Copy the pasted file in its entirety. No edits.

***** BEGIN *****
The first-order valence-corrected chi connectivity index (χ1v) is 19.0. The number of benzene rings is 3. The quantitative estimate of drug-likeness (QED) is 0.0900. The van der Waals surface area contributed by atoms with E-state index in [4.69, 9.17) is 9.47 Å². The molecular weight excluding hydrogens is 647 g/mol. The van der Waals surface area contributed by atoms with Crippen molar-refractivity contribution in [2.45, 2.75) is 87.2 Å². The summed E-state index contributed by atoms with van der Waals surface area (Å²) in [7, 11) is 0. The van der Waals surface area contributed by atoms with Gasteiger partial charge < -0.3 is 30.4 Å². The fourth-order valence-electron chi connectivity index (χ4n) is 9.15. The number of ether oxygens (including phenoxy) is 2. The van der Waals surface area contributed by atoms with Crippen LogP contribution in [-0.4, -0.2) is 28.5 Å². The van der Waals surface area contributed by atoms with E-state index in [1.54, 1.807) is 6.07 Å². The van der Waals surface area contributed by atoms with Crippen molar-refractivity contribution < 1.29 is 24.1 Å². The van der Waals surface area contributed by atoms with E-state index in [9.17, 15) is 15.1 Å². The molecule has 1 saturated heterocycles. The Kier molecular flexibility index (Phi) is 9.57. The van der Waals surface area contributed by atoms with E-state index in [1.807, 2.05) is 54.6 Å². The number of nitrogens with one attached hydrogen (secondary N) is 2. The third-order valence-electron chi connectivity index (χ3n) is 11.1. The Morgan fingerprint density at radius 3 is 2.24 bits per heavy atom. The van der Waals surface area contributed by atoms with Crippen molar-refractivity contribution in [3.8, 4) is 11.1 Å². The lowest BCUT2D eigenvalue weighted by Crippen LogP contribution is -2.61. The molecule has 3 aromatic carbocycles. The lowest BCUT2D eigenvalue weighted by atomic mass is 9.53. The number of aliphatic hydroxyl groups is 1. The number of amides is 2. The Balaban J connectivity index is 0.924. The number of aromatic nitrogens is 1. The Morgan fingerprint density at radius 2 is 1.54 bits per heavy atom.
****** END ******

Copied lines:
The first-order valence-corrected chi connectivity index (χ1v) is 19.0. The number of benzene rings is 3. The quantitative estimate of drug-likeness (QED) is 0.0900. The van der Waals surface area contributed by atoms with E-state index in [4.69, 9.17) is 9.47 Å². The molecular weight excluding hydrogens is 647 g/mol. The van der Waals surface area contributed by atoms with Crippen molar-refractivity contribution in [2.45, 2.75) is 87.2 Å². The summed E-state index contributed by atoms with van der Waals surface area (Å²) in [7, 11) is 0. The van der Waals surface area contributed by atoms with Gasteiger partial charge < -0.3 is 30.4 Å². The fourth-order valence-electron chi connectivity index (χ4n) is 9.15. The number of ether oxygens (including phenoxy) is 2. The van der Waals surface area contributed by atoms with Crippen LogP contribution in [-0.4, -0.2) is 28.5 Å². The van der Waals surface area contributed by atoms with E-state index in [1.54, 1.807) is 6.07 Å². The van der Waals surface area contributed by atoms with Crippen molar-refractivity contribution < 1.29 is 24.1 Å². The van der Waals surface area contributed by atoms with E-state index in [9.17, 15) is 15.1 Å². The molecule has 1 saturated heterocycles. The Kier molecular flexibility index (Phi) is 9.57. The van der Waals surface area contributed by atoms with E-state index in [1.807, 2.05) is 54.6 Å². The number of nitrogens with one attached hydrogen (secondary N) is 2. The third-order valence-electron chi connectivity index (χ3n) is 11.1. The Morgan fingerprint density at radius 3 is 2.24 bits per heavy atom. The van der Waals surface area contributed by atoms with Crippen molar-refractivity contribution in [3.8, 4) is 11.1 Å². The lowest BCUT2D eigenvalue weighted by Crippen LogP contribution is -2.61. The molecule has 3 aromatic carbocycles. The lowest BCUT2D eigenvalue weighted by atomic mass is 9.53. The number of aliphatic hydroxyl groups is 1. The number of amides is 2. The Balaban J connectivity index is 0.924. The number of aromatic nitrogens is 1. The Morgan fingerprint density at radius 2 is 1.54 bits per heavy atom.